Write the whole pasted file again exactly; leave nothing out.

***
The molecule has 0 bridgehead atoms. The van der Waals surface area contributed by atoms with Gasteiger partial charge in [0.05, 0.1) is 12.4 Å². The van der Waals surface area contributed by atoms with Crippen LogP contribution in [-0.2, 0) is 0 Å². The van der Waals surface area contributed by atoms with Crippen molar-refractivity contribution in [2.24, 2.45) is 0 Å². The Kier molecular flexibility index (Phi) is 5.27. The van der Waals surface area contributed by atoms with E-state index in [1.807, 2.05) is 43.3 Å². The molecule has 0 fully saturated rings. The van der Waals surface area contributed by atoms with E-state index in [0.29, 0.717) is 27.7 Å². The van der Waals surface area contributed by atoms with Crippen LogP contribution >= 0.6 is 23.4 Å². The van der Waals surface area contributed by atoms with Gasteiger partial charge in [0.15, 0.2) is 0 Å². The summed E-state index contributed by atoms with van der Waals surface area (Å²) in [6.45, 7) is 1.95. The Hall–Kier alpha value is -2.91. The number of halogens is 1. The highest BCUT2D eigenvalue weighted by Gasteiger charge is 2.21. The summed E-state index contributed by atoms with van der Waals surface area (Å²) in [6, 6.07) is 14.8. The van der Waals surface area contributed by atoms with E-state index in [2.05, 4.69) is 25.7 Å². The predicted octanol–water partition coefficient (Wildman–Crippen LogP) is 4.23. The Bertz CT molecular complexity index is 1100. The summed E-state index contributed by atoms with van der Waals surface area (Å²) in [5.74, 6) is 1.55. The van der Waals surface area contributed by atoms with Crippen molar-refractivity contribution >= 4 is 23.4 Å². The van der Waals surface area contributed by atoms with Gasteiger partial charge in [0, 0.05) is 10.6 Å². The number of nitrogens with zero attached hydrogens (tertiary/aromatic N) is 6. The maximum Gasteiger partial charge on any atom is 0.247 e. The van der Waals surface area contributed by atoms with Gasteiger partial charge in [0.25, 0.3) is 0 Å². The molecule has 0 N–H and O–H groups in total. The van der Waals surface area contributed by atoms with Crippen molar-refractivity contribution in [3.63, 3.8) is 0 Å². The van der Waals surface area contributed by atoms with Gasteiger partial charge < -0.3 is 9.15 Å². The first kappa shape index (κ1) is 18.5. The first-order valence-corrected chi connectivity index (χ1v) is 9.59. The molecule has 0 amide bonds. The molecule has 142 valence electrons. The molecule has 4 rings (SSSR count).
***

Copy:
The molecule has 0 bridgehead atoms. The van der Waals surface area contributed by atoms with Gasteiger partial charge in [0.05, 0.1) is 12.4 Å². The van der Waals surface area contributed by atoms with Crippen LogP contribution in [-0.2, 0) is 0 Å². The van der Waals surface area contributed by atoms with Crippen molar-refractivity contribution in [2.24, 2.45) is 0 Å². The Kier molecular flexibility index (Phi) is 5.27. The van der Waals surface area contributed by atoms with E-state index in [1.807, 2.05) is 43.3 Å². The molecule has 0 fully saturated rings. The van der Waals surface area contributed by atoms with E-state index in [0.29, 0.717) is 27.7 Å². The van der Waals surface area contributed by atoms with Crippen LogP contribution >= 0.6 is 23.4 Å². The van der Waals surface area contributed by atoms with Gasteiger partial charge in [0.15, 0.2) is 0 Å². The summed E-state index contributed by atoms with van der Waals surface area (Å²) in [6.45, 7) is 1.95. The Hall–Kier alpha value is -2.91. The number of halogens is 1. The highest BCUT2D eigenvalue weighted by Gasteiger charge is 2.21. The summed E-state index contributed by atoms with van der Waals surface area (Å²) in [6, 6.07) is 14.8. The van der Waals surface area contributed by atoms with E-state index in [2.05, 4.69) is 25.7 Å². The predicted octanol–water partition coefficient (Wildman–Crippen LogP) is 4.23. The Bertz CT molecular complexity index is 1100. The summed E-state index contributed by atoms with van der Waals surface area (Å²) in [5.74, 6) is 1.55. The van der Waals surface area contributed by atoms with Crippen molar-refractivity contribution >= 4 is 23.4 Å². The van der Waals surface area contributed by atoms with Gasteiger partial charge in [0, 0.05) is 10.6 Å². The number of nitrogens with zero attached hydrogens (tertiary/aromatic N) is 6. The maximum Gasteiger partial charge on any atom is 0.247 e. The van der Waals surface area contributed by atoms with Gasteiger partial charge in [0.25, 0.3) is 0 Å². The molecule has 0 N–H and O–H groups in total. The van der Waals surface area contributed by atoms with Crippen molar-refractivity contribution in [3.63, 3.8) is 0 Å². The van der Waals surface area contributed by atoms with Gasteiger partial charge < -0.3 is 9.15 Å². The first kappa shape index (κ1) is 18.5. The first-order valence-corrected chi connectivity index (χ1v) is 9.59. The molecule has 0 amide bonds. The molecule has 142 valence electrons. The molecule has 4 rings (SSSR count).